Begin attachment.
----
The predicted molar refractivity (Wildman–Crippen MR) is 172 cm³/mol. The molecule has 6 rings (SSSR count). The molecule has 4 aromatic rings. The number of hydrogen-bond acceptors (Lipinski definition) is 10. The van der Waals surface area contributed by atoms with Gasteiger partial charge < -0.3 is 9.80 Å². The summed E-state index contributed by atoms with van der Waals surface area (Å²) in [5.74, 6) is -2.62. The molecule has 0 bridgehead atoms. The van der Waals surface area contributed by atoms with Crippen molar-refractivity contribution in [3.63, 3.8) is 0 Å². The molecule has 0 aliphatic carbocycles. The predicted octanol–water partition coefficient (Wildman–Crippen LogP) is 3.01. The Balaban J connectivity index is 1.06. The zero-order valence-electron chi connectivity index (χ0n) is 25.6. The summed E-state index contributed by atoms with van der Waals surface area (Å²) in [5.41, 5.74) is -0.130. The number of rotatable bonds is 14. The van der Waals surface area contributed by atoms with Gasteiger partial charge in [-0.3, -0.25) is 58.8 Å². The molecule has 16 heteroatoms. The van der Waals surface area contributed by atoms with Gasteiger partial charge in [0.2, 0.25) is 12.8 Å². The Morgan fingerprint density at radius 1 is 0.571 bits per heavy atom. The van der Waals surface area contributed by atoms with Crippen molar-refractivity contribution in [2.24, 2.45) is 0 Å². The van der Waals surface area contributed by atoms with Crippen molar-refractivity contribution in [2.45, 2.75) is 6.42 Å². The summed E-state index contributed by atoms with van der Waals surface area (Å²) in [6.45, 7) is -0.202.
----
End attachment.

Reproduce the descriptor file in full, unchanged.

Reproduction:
The predicted molar refractivity (Wildman–Crippen MR) is 172 cm³/mol. The molecule has 6 rings (SSSR count). The molecule has 4 aromatic rings. The number of hydrogen-bond acceptors (Lipinski definition) is 10. The van der Waals surface area contributed by atoms with Gasteiger partial charge < -0.3 is 9.80 Å². The summed E-state index contributed by atoms with van der Waals surface area (Å²) in [5.74, 6) is -2.62. The molecule has 0 bridgehead atoms. The van der Waals surface area contributed by atoms with Crippen molar-refractivity contribution in [3.63, 3.8) is 0 Å². The molecule has 0 aliphatic carbocycles. The predicted octanol–water partition coefficient (Wildman–Crippen LogP) is 3.01. The Balaban J connectivity index is 1.06. The zero-order valence-electron chi connectivity index (χ0n) is 25.6. The summed E-state index contributed by atoms with van der Waals surface area (Å²) in [5.41, 5.74) is -0.130. The number of rotatable bonds is 14. The van der Waals surface area contributed by atoms with Gasteiger partial charge in [-0.3, -0.25) is 58.8 Å². The molecule has 16 heteroatoms. The van der Waals surface area contributed by atoms with Gasteiger partial charge in [0.2, 0.25) is 12.8 Å². The Morgan fingerprint density at radius 1 is 0.571 bits per heavy atom. The van der Waals surface area contributed by atoms with Crippen molar-refractivity contribution in [2.24, 2.45) is 0 Å². The van der Waals surface area contributed by atoms with Crippen molar-refractivity contribution in [2.45, 2.75) is 6.42 Å². The summed E-state index contributed by atoms with van der Waals surface area (Å²) in [6.45, 7) is -0.202.